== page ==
Embrace the concept of “the digital twin”. The digital twin is essentially a digital representation of the physical supply chain, where every asset can be “seen” and therefore analyzed in real time to determine the next best action when exception conditions are detected. With the combination of AI/ML techniques and digital twin technologies, retailers and their supply chain partners will be able to evaluate tradeoffs between sourcing, transportation, network design, inventory and service in a holistic fashion.
Transparency is essential. Consumers want to know if the products they are buying are healthy, ethically sourced, and recyclable. But a product’s “pedigree” is important for retailers and their supply chain partners as well. This for example is the driving force behind blockchain technologies.
Within the company, eliminate organizational silos. Retail companies need to fully embrace their “digital transformation” and develop the internal analytics capabilities that will help the company respond more quickly to real-time conditions. These organizational changes include elimination of siloed planning and operational processes, to better enable retailers to develop and implement flexible sourcing strategies and to manage risks in a comprehensive way.
Model alternative scenarios for the transportation network to find the best strategies to meet consumers’ needs and maximize per-order profitability.
A Wake-Up Call For The Retail Industry
While the worldwide COVID-19 crisis has brought many supply chain challenges that were percolating to a full boil, the shock to the system that the pandemic has created is already creating a new baseline that will determine tomorrow’s retail winners.
We tend to think of supply chain disruptions as the result of ecological and weather events, geopolitical events, human disasters near the point of manufacture, or fear of pandemics. But disruptions can occur on the demand side as well – product recalls, sudden shifts in consumer behaviors and preferences, etc. Risks on either side must be balanced against each other. New and sophisticated analytical capabilities make it possible for retailers to plan for alternative scenarios and in turn respond more quickly and with less risk when disruptions inevitably occur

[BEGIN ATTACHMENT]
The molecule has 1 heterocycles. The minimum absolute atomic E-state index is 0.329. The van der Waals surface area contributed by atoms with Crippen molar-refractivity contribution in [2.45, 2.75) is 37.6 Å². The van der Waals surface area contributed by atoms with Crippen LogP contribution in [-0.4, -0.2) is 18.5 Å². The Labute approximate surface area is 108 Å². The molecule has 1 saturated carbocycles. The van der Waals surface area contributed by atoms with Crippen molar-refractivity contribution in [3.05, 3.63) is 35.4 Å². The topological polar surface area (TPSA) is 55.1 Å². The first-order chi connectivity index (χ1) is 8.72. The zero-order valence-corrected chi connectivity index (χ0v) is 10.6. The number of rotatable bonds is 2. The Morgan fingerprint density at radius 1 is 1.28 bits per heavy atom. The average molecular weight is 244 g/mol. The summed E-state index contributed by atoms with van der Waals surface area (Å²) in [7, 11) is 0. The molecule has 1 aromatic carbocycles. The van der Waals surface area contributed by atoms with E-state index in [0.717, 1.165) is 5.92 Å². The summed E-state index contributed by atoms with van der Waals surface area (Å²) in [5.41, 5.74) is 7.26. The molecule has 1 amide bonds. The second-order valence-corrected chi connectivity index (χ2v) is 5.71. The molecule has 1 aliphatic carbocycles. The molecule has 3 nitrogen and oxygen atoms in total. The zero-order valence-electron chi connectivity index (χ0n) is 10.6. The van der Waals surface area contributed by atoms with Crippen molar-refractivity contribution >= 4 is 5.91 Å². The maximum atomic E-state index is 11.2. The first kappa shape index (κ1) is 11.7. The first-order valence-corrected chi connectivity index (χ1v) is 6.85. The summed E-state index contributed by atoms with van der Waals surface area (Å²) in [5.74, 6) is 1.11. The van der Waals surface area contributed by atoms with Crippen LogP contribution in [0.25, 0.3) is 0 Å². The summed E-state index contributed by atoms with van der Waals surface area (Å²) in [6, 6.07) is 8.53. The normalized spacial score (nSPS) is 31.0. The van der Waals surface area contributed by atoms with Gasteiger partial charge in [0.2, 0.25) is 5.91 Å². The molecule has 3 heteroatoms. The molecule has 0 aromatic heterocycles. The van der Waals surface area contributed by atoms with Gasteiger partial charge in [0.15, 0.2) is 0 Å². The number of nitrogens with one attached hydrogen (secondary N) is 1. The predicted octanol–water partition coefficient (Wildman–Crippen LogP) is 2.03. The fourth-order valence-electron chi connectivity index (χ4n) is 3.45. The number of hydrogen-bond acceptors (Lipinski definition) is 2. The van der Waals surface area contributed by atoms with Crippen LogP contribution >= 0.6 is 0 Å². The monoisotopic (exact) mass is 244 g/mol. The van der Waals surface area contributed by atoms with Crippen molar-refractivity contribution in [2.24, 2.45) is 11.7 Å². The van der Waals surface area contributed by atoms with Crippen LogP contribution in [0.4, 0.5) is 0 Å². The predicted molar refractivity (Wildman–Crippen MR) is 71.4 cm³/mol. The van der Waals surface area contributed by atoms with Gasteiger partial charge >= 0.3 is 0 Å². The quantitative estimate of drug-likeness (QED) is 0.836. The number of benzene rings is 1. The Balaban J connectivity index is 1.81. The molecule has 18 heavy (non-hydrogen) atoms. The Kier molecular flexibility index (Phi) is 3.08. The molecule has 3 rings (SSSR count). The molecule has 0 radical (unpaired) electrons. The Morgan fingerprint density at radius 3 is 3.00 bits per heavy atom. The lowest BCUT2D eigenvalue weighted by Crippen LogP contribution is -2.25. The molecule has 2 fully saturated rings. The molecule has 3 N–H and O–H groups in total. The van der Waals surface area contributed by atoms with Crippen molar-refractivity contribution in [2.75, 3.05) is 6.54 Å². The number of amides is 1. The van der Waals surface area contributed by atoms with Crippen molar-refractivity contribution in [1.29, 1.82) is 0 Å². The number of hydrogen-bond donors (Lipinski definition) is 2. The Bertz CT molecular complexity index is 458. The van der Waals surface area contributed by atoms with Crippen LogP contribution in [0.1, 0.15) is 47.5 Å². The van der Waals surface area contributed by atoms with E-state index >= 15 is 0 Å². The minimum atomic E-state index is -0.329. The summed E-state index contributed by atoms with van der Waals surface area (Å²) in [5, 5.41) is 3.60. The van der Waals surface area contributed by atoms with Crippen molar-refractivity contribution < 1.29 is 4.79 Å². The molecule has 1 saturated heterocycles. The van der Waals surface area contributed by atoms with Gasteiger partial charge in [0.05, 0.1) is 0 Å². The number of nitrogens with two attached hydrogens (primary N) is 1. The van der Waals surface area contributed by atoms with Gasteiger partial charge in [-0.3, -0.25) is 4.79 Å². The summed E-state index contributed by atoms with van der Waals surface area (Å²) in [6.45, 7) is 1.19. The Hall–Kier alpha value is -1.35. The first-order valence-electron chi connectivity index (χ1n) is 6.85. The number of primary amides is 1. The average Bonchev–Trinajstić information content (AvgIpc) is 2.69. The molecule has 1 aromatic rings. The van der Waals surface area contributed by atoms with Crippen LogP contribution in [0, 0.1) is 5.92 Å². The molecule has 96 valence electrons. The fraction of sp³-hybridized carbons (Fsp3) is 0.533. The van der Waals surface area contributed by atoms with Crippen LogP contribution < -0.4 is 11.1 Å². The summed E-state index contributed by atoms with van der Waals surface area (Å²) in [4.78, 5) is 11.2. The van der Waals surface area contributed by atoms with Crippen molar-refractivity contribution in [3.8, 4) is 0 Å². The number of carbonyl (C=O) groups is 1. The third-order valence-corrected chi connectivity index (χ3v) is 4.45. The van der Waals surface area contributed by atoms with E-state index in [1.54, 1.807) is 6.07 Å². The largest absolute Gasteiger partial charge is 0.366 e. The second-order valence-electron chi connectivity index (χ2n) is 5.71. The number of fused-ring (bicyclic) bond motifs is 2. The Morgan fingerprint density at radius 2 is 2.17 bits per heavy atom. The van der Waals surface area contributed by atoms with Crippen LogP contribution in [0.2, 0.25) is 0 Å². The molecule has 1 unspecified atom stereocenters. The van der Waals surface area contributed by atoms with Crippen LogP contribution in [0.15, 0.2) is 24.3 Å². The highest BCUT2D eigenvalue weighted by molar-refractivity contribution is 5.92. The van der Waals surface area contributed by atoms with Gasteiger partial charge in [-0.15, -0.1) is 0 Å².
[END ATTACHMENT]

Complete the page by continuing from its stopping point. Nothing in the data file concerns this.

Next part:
Enabling an agile response to sudden changes in the marketplace is critical to future success, but the basics still apply. For example, the less a finished product is handled, the lower the total cost to serve the customer is. Retailers need to position product closest to the point where the consumer will take possession of it. That could mean more localized DC’s, or in some cases, it could mean the lowest cost direct-to-consumer fulfillment location. This also implies localized assortment strategies for the stores.
In the final analysis, changes on both the demand and the supply side of the retail business model are being driven primarily by consumers. In today’s information-driven shopping environment, consumers want more from retailers and their suppliers. Not only are they more demanding about which products they want and what price they are willing to pay; they also want to know more about where the product was made, how it was manufactured and what the ecological impact of that process was. “Agility” is now defined now not only based on how well retailers and their partners respond to sudden changes on the supply side, but in how adept they are at shifting strategies in response to sudden changes in demand.